Ethan Pollack: Again, it’s hard to say. I think that there’s two unknowns here. One is, the administration really hopes that if … that now they can pivot back towards jobs. And they’re going to be pushing an infrastructure bank; they’re going to be pushing an extension of unemployment benefits in the payroll tax holiday. And if they are correct in reading that political mood—I’m a little skeptical about that—but if they are correct, then it might have been at least somewhat worth it. I don’t know. But there might be a silver lining to this, where they actually do get somewhat of a jobs package.
Peter Scheer: We’re going to—sorry, we’re going to have to leave it there. But we’d love to have you on. This is really enlightening. Speaking with Ethan Pollack of the Economic Policy Institute. Thank you for joining us.
Ethan Pollack: Thanks. It was fun having you.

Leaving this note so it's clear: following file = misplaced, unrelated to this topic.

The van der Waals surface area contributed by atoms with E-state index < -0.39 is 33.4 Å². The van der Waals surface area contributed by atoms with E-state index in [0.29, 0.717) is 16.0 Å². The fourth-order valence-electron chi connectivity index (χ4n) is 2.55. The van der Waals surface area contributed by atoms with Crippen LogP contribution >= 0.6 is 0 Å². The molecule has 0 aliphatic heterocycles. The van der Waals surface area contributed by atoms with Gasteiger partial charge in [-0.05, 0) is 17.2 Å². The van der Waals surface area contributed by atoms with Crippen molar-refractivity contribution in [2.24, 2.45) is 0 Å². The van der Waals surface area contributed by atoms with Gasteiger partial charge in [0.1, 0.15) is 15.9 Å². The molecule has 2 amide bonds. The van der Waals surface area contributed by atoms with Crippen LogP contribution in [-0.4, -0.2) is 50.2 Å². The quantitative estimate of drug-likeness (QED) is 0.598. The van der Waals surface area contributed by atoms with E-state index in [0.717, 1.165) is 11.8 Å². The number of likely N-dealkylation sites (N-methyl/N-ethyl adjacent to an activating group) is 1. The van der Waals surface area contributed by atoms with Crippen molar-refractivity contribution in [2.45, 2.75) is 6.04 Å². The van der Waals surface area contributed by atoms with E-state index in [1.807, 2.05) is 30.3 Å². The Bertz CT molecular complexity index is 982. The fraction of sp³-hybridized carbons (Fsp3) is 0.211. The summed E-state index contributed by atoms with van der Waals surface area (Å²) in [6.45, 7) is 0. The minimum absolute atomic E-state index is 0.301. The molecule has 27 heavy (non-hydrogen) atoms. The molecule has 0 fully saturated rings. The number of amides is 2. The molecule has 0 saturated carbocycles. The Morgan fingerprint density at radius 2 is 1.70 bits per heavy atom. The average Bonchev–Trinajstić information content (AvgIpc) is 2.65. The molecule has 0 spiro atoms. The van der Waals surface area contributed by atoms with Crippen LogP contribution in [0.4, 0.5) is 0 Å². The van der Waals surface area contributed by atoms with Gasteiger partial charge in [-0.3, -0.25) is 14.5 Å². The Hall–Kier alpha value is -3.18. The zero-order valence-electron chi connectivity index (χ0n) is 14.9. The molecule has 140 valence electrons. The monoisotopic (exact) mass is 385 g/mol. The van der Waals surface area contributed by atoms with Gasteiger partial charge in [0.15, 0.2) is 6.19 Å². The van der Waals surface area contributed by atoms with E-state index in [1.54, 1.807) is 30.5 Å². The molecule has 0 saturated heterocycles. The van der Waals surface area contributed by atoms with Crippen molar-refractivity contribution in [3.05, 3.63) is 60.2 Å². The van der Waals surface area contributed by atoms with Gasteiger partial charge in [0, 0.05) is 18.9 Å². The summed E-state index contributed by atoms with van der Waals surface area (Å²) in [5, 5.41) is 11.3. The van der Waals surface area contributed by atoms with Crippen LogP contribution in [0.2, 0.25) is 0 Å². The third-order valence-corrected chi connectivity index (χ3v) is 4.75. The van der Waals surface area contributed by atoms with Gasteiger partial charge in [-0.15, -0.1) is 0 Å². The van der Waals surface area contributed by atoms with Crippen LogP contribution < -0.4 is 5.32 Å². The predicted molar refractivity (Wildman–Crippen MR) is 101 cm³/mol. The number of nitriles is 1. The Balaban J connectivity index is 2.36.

Virginia Reno: Well, people do get confused about Social Security and its relationship to the rest of the budget. In truth, Social Security is the most fiscally responsible part of the entire government. Over its entire life, which spans more than 75 years, it has collected more in revenues than it’s paid out in benefits, and it has large reserves of about $2.6 trillion. So the big deficits that worry policymakers are exclusively in the non-Social Security part of the budget. That’s where the deficits are. Last year, Social Security ran a surplus of about $69 billion; the rest of the budget ran a deficit of nearly $1.4 trillion. So that’s where the deficits are.